Blue Shield International udsendte den 18. februar 2011 følgende mission report fra Egypten:

Karl von Habsburg and Joris Kila arrived in Cairo on February 12 coming from Vienna. It was decided to take only small digital tourist cameras since until the day before often camera equipment was confiscated upon arrival. In the evening the mission decided to visit the area of the Egyptian Museum and Tahrir Square to get an impression of the situation. Getting around Cairo was very complicated, the fastest way usually by foot. Although the mood was generally jubilant, Mubarak had just stepped down and the situation was far from secure. The area of the museum was teeming with military and tanks. That evening the mission tried to make contact with their personal contacts in order to get an objective impression of the situation. A night curfew still existed.

On February 13 the mission visited the Dutch Institute. From there it was possible to reach an official of the Supreme Council of Antiquities (SCA) in Saqqara, who confirmed attempts of looting but denied anything had been stolen. A big problem was the constant stream of contradictive information as well as the large number of complot theories and fantasy or propaganda driven stories. It was also decided to focus on the archaeological sites around Cairo who had mostly not been visited by independent experts since the beginning of unrest in Egypt. The Egyptian Museum had already been visited several times at least by journalists, but the experience gained in Iraq showed that it is dangerous to focus only on one important museum and at the same time neglect the important archaeological sites. That day the mission received multiple background briefings on the situation in Egypt and Cultural Heritage.

In the morning of February 14th the mission went to the area of Saqqara accompanied by the director of the Austrian Institute of Archaeology in Cairo, but was turned away by armed guards. In Memphis they managed to get access to the open air museum. To the great relief of the mission the museum was, in spite of many contrarian reports, seemingly untouched. At noon the mission had a meeting with the Minister of Antiquities Dr. Zahi Hawass. Dr. Hawass is personally known to the mission members since many years and promised his support for the mission to visit Saqqara, Abu Sir and Dahshur. The situation at the ministry, the former SCA building, was very tense. There were vast demonstrations outside the building and the mission members had to enter and leave the building through a besieged backdoor. In the afternoon the mission tried to check out the situation in Abydos and the Kharga Oasis by phone. Both places had reported violent unrest but damage to Cultural Heritage could not be confirmed.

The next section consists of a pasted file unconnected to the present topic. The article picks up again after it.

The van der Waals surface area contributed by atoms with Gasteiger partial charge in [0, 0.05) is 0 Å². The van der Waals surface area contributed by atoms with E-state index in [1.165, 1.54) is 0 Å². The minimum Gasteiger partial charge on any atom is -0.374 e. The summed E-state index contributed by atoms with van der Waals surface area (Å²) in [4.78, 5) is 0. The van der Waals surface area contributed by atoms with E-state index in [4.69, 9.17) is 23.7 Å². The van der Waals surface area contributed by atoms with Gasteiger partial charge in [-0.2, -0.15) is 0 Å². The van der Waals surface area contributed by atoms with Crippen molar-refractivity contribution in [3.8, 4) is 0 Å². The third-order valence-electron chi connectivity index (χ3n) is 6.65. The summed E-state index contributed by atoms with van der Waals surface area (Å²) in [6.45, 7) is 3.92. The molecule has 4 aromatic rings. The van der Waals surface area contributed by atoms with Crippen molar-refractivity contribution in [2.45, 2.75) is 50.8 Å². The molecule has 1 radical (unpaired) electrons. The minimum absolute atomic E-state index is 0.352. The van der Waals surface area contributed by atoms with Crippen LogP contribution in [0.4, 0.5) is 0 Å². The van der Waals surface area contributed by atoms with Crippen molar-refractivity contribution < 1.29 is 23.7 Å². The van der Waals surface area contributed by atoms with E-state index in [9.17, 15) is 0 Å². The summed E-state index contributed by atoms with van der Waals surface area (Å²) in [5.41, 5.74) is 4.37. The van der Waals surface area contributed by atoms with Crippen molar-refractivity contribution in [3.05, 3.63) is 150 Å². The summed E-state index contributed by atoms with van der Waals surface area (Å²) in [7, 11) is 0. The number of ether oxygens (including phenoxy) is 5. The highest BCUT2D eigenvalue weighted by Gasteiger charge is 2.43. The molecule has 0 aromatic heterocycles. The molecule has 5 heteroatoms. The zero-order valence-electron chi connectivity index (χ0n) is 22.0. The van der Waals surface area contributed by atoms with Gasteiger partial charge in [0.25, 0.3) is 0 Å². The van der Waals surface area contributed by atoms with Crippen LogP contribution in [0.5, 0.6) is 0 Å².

On February 15th the mission, accompanied by the office manager of the Dutch Institute, left early to Saqqara. After some initial difficulties it was possible to have a conversation with the local SCA official. He was telling us about his experiences during the time of looting in Saqqara and Abu Sir. After that the mission visited several sites at Saqqara, following a provisional list of reported damages. In Abu Sir it was, due to time constraint, only possible to visit a few places reported to be affected. The mission decided it was very important to visit Dahshur, and especially the De Morgan warehouse where looting had been reported that supposedly took place until the day before the mission arrived. Although strongly discouraged to go there and with all sorts of constraints, the mission found that the doors and windows of the warehouse had recently been walled in (the mortar still being wet). The accounts of the local guards were not encouraging. At the end of a day enriched by a constant sandstorm, the mission visited the red pyramid of Snefru at Dahshur.

On February 16th, the mission still explored further possibilities to support training of Cultural Heritage Protection staff in Egypt and left back in direction of Vienna in the afternoon.

Se hele den originale mission report: Mission Report Egypt.